On the county equivalent level, Kenai Peninsula Borough finally joined its current ideological cousin, Mat-Su, in voting for Nixon, while Juneau started its Democratic trend.

The chart shows Wallace doing best in traditional Republican areas, like Southeast Fairbanks and Kenai Peninsula. Anchorage voted almost exactly like the rest of the state:

1968 - The Return of Nixon

Like in much of the rest of the country, Lyndon Johnson swept through Alaska, winning every county equivalent over Barry Goldwater. Because of this sweep, Democrats have won every Alaska county equivalent at least once.

The by-CE chart doesn't show a ton of variation. Goldwater's best showing was in current-day Mat-Su, Denali and Fairbanks-North Star Boroughs. He also barely cracked 40% in Anchorage:

1964 - A Johnson Landslide

The 1960 election in Alaska was very close, with Nixon winning by less than a point. His narrow margin of victory was provided by what now would be somewhat strange places - Bethel, Nome and the more urban parts of Southeast Alaska. He also won the city of Anchorage and its Mat-Su neighbor (which, back in 1960 was neither large nor much of an exurb), but not Kenai Peninsula Borough.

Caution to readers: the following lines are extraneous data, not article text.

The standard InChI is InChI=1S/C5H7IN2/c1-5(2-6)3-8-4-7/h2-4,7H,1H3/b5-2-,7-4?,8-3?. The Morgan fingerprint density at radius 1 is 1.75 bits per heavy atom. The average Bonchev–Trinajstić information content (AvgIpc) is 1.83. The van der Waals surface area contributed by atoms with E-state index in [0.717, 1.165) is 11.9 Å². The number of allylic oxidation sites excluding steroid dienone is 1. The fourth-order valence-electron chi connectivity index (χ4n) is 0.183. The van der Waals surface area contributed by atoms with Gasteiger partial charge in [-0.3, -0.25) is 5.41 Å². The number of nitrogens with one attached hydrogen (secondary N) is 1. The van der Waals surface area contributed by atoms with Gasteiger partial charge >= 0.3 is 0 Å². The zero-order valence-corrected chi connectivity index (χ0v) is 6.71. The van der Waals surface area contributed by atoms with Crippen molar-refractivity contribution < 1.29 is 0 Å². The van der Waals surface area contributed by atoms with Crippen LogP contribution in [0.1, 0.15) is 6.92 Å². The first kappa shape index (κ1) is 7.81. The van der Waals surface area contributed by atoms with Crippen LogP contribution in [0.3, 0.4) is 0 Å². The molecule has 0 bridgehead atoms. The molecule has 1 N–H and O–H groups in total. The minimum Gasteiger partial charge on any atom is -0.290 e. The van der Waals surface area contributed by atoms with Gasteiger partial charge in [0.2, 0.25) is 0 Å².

Since the data's generally not available on the Internet, below is a chart showing the 1960 estimated weighted results by county equivalent for each area. Note that the Kusilvak Census Area is listed alphabetically in the Ws because it used to be known as Wade-Hampton:

Here's a gif showing the estimated weighted Presidential election results for every cycle from statehood to present, using the current county equivalent lines. Note that, for now, the 2004 numbers are of the election day vote only, as I'm still struggling to figure out how Alaska reported its first presidential cycle of early votes.

Don't worry if the gif goes by too fast. All of the maps will be replicated below.

The Overview GIF

The unlabeled borough in the far Southeast panhandle is Ketchikan Gateway Borough. The notch to the top is the Hyder part of the Prince of Wales-Hyder Census Area.

Alaska Presidential Electoral History, 1960-2016

1960 - Nixon Ekes Out a Win

Let's start at the very beginning, with the very close presidential election in the year after Alaska gained statehood, 1960:

These charts show long-term trends outside of the South Central areas I generally focused on.